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Tony Greenberg

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Profiling the Public Cloud Buyer's Danger

Posted: 08/20/11 02:12 PM ET

The key question: is cloud service is the right fit for your specific jobs, whether today or in a few years, and what you should do to prepare.

In the 10+ years I have advised buyers of IT infrastructure services, few technology options have been as polarizing as cloud computing. In some organizations, a public cloud deployment is viewed as an immature technology if not a passing fad, with any cloud outage eliciting a chorus of "I told you so." In others, it is a panacea that appears at the end of every strategic roadmap for every application.

The true position is at neither extreme. Public cloud computing is a tool for a job, which fits some buyers and projects today, and will fit more of them as both cloud technologies and application development practices continue to mature. It is the heir to many technologies that were initially viewed with an equal measure of skepticism and enthusiasm in the past - from co-location to content delivery networks to virtualization technologies rebranded by some vendors as "private clouds".

The key question is not whether it is a great technology or a flawed one - it's both, particularly flawed when misapplied - but what cloud service is the right fit for your specific jobs, whether today or in a few years, and what you should do to prepare.

Public Cloud in the Big Picture
Public cloud infrastructure is a trendy label that has been applied (and misapplied) to many services along the spectrum of managed hosting. For the purposes of this article, the cloud services we are addressing are:

  • Infrastructure as a Service (IaaS) - open architecture public cloud platforms such as Amazon EC2
  • Platform as a Service (PaaS) - development platforms such as Microsoft Azure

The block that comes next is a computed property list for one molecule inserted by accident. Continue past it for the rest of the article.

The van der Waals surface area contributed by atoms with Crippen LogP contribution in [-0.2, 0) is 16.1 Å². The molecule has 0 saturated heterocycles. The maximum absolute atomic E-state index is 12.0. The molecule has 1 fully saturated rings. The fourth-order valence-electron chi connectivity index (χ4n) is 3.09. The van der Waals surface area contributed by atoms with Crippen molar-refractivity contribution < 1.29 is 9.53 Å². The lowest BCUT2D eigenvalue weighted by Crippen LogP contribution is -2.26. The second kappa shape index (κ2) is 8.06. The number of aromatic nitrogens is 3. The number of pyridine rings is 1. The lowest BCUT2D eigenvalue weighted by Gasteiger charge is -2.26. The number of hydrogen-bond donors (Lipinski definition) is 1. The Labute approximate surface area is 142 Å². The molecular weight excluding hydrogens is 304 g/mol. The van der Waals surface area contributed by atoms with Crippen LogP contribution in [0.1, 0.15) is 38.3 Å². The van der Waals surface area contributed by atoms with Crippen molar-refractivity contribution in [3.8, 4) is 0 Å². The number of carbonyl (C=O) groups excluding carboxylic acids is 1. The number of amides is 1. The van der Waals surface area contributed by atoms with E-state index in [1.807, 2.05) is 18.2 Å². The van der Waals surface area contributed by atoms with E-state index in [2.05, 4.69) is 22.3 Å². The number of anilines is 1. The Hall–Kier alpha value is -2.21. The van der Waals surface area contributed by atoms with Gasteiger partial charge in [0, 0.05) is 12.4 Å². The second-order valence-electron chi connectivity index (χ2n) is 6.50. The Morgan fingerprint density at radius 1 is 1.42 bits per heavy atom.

• Software as a Service (SaaS) - application delivery such as salesforce.com

At a minimum, the Public Cloud solution must exhibit the following features:

  • Most key design decisions belong to the vendor
  • Automatic provisioning
  • On-demand scaling or elasticity, often with charge-back reflecting per-hour rather than per-month charges

Public Cloud Buyer Profile
As part of getting buyers towards an optimal decision, we use a scorecard mechanism to weight priorities vs. solution strengths. Historically, public cloud buyers -- whether starting new projects or attempting to migrate legacy applications -- have shown the following attributes compared to their colleagues that opt for other forms of managed hosting:

  • Higher risk tolerance. Moving into the cloud does entail some early adopter operational risk. It is a market where several of the top providers have a history of outages, and customer service standards are not always enterprise class. public cloud buyers are all too aware of the risk and seek to hedge it in other ways - whether through application resiliency or provider diversity.
  • More emphasis on price. The TCO on a public cloud platform may not always be lower, but the sticker price usually is, and it does attract the cost-conscious buyer.